The algorithm itself is not some hyper-advanced technology. Kosinski’s paper describes a fairly ordinary process of feeding a machine learning system images of more than a million faces, collected from dating sites in the U.S., Canada and the U.K., as well as American Facebook users. The people whose faces were used identified as politically conservative or liberal as part of the site’s questionnaire.
The algorithm was based on open-source facial recognition software, and after basic processing to crop to just the face (that way no background items creep in as factors), the faces are reduced to 2,048 scores representing various features — as with other face recognition algorithms, these aren’t necessary intuitive things like “eyebrow color” and “nose type” but more computer-native concepts.
The system was given political affiliation data sourced from the people themselves, and with this it diligently began to study the differences between the facial stats of people identifying as conservatives and those identifying as liberal. Because it turns out, there are differences.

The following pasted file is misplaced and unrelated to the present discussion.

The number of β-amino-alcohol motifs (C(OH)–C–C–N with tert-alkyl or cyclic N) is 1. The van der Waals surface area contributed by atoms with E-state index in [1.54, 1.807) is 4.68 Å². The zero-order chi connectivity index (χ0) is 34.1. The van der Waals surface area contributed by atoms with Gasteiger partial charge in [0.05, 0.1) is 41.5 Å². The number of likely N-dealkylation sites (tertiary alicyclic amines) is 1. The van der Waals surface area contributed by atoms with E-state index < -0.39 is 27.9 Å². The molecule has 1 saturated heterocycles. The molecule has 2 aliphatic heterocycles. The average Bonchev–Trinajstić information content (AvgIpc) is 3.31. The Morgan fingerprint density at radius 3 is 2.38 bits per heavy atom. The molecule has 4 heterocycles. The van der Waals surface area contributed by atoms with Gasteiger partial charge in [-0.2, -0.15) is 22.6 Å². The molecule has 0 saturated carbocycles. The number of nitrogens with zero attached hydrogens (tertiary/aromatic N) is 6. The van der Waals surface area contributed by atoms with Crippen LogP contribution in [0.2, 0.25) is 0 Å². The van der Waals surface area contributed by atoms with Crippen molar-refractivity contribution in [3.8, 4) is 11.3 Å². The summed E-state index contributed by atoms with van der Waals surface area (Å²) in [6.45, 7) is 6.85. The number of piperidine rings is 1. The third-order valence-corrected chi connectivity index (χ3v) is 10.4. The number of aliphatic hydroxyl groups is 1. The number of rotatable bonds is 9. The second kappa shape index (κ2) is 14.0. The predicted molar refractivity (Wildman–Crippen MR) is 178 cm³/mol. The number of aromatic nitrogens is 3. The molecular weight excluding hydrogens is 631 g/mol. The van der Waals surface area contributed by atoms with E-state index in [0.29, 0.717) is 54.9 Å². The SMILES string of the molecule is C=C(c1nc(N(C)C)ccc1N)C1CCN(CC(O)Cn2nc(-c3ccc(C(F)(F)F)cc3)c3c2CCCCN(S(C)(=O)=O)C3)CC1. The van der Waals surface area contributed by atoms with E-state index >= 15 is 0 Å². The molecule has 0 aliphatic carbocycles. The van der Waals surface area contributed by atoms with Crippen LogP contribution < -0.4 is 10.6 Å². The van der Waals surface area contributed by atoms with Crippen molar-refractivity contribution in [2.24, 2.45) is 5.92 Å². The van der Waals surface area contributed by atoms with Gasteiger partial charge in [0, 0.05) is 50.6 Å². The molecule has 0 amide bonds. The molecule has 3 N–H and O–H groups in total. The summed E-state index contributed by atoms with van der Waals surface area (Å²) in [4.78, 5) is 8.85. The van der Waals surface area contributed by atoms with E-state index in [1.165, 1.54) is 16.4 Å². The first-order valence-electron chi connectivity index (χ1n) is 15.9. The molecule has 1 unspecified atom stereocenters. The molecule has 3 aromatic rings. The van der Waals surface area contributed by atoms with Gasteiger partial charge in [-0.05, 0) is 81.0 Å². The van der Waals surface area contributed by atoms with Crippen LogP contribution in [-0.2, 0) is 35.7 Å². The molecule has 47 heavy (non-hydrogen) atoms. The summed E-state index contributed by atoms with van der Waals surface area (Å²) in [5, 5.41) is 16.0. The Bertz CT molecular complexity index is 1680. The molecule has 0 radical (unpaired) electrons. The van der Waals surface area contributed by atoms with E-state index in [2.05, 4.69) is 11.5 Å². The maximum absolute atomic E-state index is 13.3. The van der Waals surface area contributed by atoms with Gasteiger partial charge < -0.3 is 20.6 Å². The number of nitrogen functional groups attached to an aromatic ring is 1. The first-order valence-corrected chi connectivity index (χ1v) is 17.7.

Of course it’s not as simple as “conservatives have bushier eyebrows” or “liberals frown more.” Nor does it come down to demographics, which would make things too easy and simple. After all, if political party identification correlates with both age and skin color, that makes for a simple prediction algorithm right there. But although the software mechanisms used by Kosinski are quite standard, he was careful to cover his bases in order that this study, like the last one, can’t be dismissed as pseudoscience.
The most obvious way of addressing this is by having the system make guesses as to the political party of people of the same age, gender and ethnicity. The test involved being presented with two faces, one of each party, and guessing which was which. Obviously chance accuracy is 50%. Humans aren’t very good at this task, performing only slightly above chance, about 55% accurate.
The algorithm managed to reach as high as 71% accurate when predicting political party between two like individuals, and 73% presented with two individuals of any age, ethnicity or gender (but still guaranteed to be one conservative, one liberal).
Getting three out of four may not seem like a triumph for modern AI, but considering people can barely do better than a coin flip, there seems to be something worth considering here. Kosinski has been careful to cover other bases as well; this doesn’t appear to be a statistical anomaly or exaggeration of an isolated result.